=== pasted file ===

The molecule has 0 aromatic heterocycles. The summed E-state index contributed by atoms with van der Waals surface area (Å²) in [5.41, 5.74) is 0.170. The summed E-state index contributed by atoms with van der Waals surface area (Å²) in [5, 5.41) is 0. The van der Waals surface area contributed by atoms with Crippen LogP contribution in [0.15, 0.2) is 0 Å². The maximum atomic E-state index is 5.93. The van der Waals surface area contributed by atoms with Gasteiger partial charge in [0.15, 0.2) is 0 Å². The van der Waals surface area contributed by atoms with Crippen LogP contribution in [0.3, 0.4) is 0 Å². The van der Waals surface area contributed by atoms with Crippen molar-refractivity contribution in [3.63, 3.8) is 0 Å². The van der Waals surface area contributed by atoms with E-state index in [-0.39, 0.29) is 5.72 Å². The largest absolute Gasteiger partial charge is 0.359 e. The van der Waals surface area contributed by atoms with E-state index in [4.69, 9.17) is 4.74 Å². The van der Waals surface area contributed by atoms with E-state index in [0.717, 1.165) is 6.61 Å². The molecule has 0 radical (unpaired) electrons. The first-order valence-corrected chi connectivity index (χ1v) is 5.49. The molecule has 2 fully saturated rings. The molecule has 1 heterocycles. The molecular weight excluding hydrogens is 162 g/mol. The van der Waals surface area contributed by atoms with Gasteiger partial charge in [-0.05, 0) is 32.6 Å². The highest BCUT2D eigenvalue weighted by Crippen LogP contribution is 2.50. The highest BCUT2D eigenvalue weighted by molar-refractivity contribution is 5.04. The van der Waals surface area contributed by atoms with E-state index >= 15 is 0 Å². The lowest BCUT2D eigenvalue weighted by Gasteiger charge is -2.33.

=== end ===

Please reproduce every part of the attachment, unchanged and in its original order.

The molecule has 0 aromatic heterocycles. The summed E-state index contributed by atoms with van der Waals surface area (Å²) in [5.41, 5.74) is 0.170. The summed E-state index contributed by atoms with van der Waals surface area (Å²) in [5, 5.41) is 0. The van der Waals surface area contributed by atoms with Crippen LogP contribution in [0.15, 0.2) is 0 Å². The maximum atomic E-state index is 5.93. The van der Waals surface area contributed by atoms with Gasteiger partial charge in [0.15, 0.2) is 0 Å². The van der Waals surface area contributed by atoms with Crippen LogP contribution in [0.3, 0.4) is 0 Å². The van der Waals surface area contributed by atoms with Crippen molar-refractivity contribution in [3.63, 3.8) is 0 Å². The van der Waals surface area contributed by atoms with E-state index in [-0.39, 0.29) is 5.72 Å². The largest absolute Gasteiger partial charge is 0.359 e. The van der Waals surface area contributed by atoms with E-state index in [4.69, 9.17) is 4.74 Å². The van der Waals surface area contributed by atoms with E-state index in [0.717, 1.165) is 6.61 Å². The molecule has 0 radical (unpaired) electrons. The first-order valence-corrected chi connectivity index (χ1v) is 5.49. The molecule has 2 fully saturated rings. The molecule has 1 heterocycles. The molecular weight excluding hydrogens is 162 g/mol. The van der Waals surface area contributed by atoms with Gasteiger partial charge in [-0.05, 0) is 32.6 Å². The highest BCUT2D eigenvalue weighted by Crippen LogP contribution is 2.50. The highest BCUT2D eigenvalue weighted by molar-refractivity contribution is 5.04. The van der Waals surface area contributed by atoms with E-state index >= 15 is 0 Å². The lowest BCUT2D eigenvalue weighted by Gasteiger charge is -2.33.